Every film that has ever been nominated for an Academy Award in any category. Enjoy!
The Last Samurai
In the face of an enemy, in the Heart of One Man, Lies the Soul of a Warrior.
Nathan Algren is an American hired to instruct the Japanese army in the ways of modern warfare -- in this lush epic set in the 1870s, which finds Algren learning to respect the samurai and the honorable principles that rule them. Pressed to destroy the samurai's way of life in the name of modernization and open trade, Algren decides to become an ultimate warrior himself and to fight for their right to exist.
Quite sound in its portrayal of old Japanese customs, traditions & way of life, nicely written by Zwick, convincingly performed by the cast, impressive work by the crew & featuring stunning music by Hans Zimmer, The Last Samurai is a tale of romanticism vs modernism, purity vs corruption & a conflict of two different cultures.
Although director Edward Zwick's research of Japanese history, culture, customs, traditions & accent is impressive, the plot could've made a greater impact than it did for the movie wasn't as emotionally investing as I expected. The camera work is really good, both in the battle scenes & in picturing the westernization of 19th century Japan. The landscapes are beautifully photographed & traditions effectively captured. The movie keeps a good pace throughout…
Edward Zwick is one of the most under-rated directors out there, but I don't feel this is entirely representative of his best work. Not to say it isn't a damn good film (it is), but it's plainly obvious that Hollywood had their hands on this.
The tone is inconsistent. One minute, there's a standard, generic Hollywood action scene, shot the same way all standard, generic Hollywood action scenes are shot. The next minute, however, is a very calm, still, introspective montage taken straight from Terrence Malick's playbook. If the movie was either a drama or an action film instead of trying to be both, I think it would have more of an identity. The pandering to the lowest-common-denominator viewer played…
The honour and code of the samurai has always been enticing to a Western civilisation that is far removed from such customs, which perhaps makes The Last Samurai such an enticing, enigmatic film. Edward Zwick crafts quite an epic adventure rich in mythology & thematic resonance that while traditionally Hollywood in its construction still manages to exist a cut above many such movies of its ilk, a touch of class surrounding how the story of Captain Nathan Algren is put together, based as it is on several real life legendary American figures who played key roles in the Satsuma Rebellion in Japan during the late 19th century. This isn't a direct re-telling of those events but serves as a leaping off…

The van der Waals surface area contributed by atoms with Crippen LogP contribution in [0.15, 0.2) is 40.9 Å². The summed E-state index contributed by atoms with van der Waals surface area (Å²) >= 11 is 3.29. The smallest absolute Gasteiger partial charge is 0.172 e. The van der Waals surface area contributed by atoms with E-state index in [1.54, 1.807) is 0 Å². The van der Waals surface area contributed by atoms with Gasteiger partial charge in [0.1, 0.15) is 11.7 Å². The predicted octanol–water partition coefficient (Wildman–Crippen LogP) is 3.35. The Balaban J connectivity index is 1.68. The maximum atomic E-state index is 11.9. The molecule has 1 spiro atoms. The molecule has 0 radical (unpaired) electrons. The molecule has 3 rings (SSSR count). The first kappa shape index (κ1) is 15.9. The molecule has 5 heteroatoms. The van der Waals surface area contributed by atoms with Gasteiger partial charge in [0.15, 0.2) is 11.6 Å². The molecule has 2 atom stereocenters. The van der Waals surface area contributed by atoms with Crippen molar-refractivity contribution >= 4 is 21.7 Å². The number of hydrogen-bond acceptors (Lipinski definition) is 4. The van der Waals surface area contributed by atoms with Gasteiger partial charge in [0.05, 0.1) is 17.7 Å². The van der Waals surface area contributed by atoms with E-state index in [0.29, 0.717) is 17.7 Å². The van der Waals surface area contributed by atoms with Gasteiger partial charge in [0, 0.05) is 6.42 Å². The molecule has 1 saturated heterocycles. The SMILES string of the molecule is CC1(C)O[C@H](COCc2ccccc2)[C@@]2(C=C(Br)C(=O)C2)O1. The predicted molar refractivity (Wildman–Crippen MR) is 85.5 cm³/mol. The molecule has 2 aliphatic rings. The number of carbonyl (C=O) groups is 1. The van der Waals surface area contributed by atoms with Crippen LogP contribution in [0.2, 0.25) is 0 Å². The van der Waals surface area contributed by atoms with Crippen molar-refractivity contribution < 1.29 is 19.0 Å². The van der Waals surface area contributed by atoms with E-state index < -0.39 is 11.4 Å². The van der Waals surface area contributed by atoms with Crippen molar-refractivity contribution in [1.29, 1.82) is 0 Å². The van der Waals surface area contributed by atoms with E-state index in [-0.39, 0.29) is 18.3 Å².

Edward Zwick is another great director I admire due to his stunning directing and epic films he brings along.
Wasn't really expecting much but impressed by the end.
Finally Tom Cruise actually had a role that you forget its him from the first 10mins, which makes you care about the character but the real star of this film is Ken Watanabe. Ken does an amazing job of playing Katsumoto and if it wasn't for this role I believe we wouldn't had seen him playing Ra's Al Ghul in Batman Begins.
The film carries a hefty 2 and a half hours but it didn't feel like it so don't be put off with the time (like I did).
Edward Zwick knows how to shoot a battle sequence. Anyone who has seen Glory will know what I mean and he continued that thrilling energetic approach with this Eastern set epic.
Tom Cruise's borderline alcoholic US Cavalry Captain is in Japan to train their army in Western military tactics and help crush a rebellion by the Samurai. More than just a war film this takes a simple but effective look at Japan's attempt to Westernize it's military back in the late 19th century. Shifting away from traditional values and being tempted by the evils of the West, this is a touch patronizing in some of its rhetoric.
When Cruise leads an under-prepared fledgling army against Watanabe's Samurai, they are slaughtered…
Though I'm not normally a huge fan of samurai or war films, this had Ken Watanabe and Tom Cruise. So I had to see it.
Hans Zimmer's score is splendid all the way throughout the film, and the music used in the final fight scenes reminds me of the score for The Dark Knight Rises. The dialogue is, while cheesy, decently entertaining, and Watanabe and Cruise are of course excellent.